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Spondylolisthesis Rate in Older Men Higher Than Thought

TUESDAY, May 25 (HealthDay News) -- Lumbar spondylolisthesis may be more common in older men than previously thought, and those who are more physically active are more likely to report the condition, according to a study in the May 1 issue of Spine.

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Large Variations in C-Section Rates Seen in British Columbia

TUESDAY, May 25 (HealthDay News) -- There is a large, unexplained variation in rates of cesarean deliveries across the 16 health service delivery districts of British Columbia, Canada, according to research published in the June issue of Obstetrics & Gynecology.

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New Rule Reduces Low-Yield Outpatient Imaging Exams

TUESDAY, May 25 (HealthDay News) -- A rule that prevents medical support staff from completing computerized orders for outpatient imaging exams that have a high likelihood of being negative results in fewer low-yield examinations and an increased percentage of tests ordered by clinicians themselves, according to a study in the June issue of Radiology.

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Common School Scoliosis Screening Test Lacks Precision

TUESDAY, May 25 (HealthDay News) -- The simple and common forward bending test (FBT) used in school scoliosis screening programs lacks precision for detecting spinal curvature and by itself is insufficient, according to a meta-analysis published in the May 1 issue of Spine.

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Predisposition to Spontaneous Preterm Delivery Inherited

TUESDAY, May 25 (HealthDay News) -- Spontaneous preterm birth is more likely to occur in women who were born spontaneously preterm themselves, or who have siblings who were, according to research published in the June issue of Obstetrics & Gynecology.

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Pregnant Women Using Herbals Despite Lack of Safety Data

TUESDAY, May 25 (HealthDay News) -- Many women use herbal or natural products immediately prior to or during pregnancy, though little is known about these products' safety or efficacy, according to two articles published in the May issue of the American Journal of Obstetrics & Gynecology.

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Increasing Exercise Linked to Decreasing Obesity in Women

TUESDAY, May 25 (HealthDay News) -- In adult women, there is a crude, graded inverse dose-response relationship between total volume of leisure-time physical activity and obesity, according to a study published in the May issue of the Journal of Epidemiology and Community Health.

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Moderate Drinkers' Health Better Than Non-Drinkers'

TUESDAY, May 25 (HealthDay News) -- Moderate drinkers have a better health status than non-drinkers or heavy drinkers, but moderate alcohol consumption may be a marker, rather than a cause, of this status, according to research published May 19 in the European Journal of Clinical Nutrition.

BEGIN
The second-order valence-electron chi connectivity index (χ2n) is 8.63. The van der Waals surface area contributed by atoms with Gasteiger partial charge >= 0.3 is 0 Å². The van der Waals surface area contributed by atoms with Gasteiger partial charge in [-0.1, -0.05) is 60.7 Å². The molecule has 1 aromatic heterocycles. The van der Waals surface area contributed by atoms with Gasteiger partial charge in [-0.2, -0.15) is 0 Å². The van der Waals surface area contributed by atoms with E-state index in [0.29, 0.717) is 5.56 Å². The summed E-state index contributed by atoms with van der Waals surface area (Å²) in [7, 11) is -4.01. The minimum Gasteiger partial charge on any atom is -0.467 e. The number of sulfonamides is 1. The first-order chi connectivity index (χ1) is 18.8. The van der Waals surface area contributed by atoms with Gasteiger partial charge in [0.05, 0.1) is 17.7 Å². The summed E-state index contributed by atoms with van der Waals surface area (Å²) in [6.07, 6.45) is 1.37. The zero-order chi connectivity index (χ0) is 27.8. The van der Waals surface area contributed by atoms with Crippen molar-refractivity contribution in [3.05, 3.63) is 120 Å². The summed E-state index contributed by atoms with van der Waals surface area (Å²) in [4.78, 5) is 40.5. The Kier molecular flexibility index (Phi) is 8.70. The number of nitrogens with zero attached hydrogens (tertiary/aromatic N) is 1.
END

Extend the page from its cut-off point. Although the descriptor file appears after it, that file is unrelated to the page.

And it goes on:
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Trial Finds Topical Gel Effective for Facial Acne in Preteens

TUESDAY, May 25 (HealthDay News) -- Preteens with mild-to-moderate facial acne respond well to treatment with tretinoin microsphere gel (TMG) without serious adverse effects, according to a small study published online May 24 in Pediatrics.

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H1N1 in Pregnant Women Is Serious Threat to Fetuses

TUESDAY, May 25 (HealthDay News) -- Pregnant women admitted to the hospital with pandemic novel influenza A(H1N1) are at increased risk for abdominal and gastrointestinal symptoms, fetal distress and mortality, emergency cesarean delivery, and premature births, according to research published in the May 24 issue of the Archives of Internal Medicine.

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Survivors of Childhood Cancer Less Healthy as Adults

TUESDAY, May 25 (HealthDay News) -- Adult survivors of childhood cancers appear to suffer worse health outcomes and more job limitations than people who never had cancer, according to research published online May 24 in Cancer.

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Frequent Doctor Visits Benefit Hypertensive Diabetes Patients

MONDAY, May 24 (HealthDay News) -- In hypertensive patients with diabetes, shorter intervals between encounters with physicians are associated with a faster decrease in blood pressure and earlier blood pressure normalization -- particularly intervals shorter than those currently recommended, according to a study published online May 24 in Hypertension.

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β-Blockers May Be Beneficial in Treating COPD

MONDAY, May 24 (HealthDay News) -- Chronic obstructive pulmonary disease (COPD) patients taking β-blockers may have a decreased risk of exacerbations, as well as a decreased mortality risk, according to research published in the May 24 issue of the Archives of Internal Medicine.

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Sugar-Sweetened Beverages May Affect Blood Pressure

MONDAY, May 24 (HealthDay News) -- Reducing consumption of sugar-sweetened beverages (SSBs) has a significant association with decreased blood pressure, according to research published online May 24 in Circulation.

Abstract
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Childhood Mortality Worldwide May Be Lower Than Thought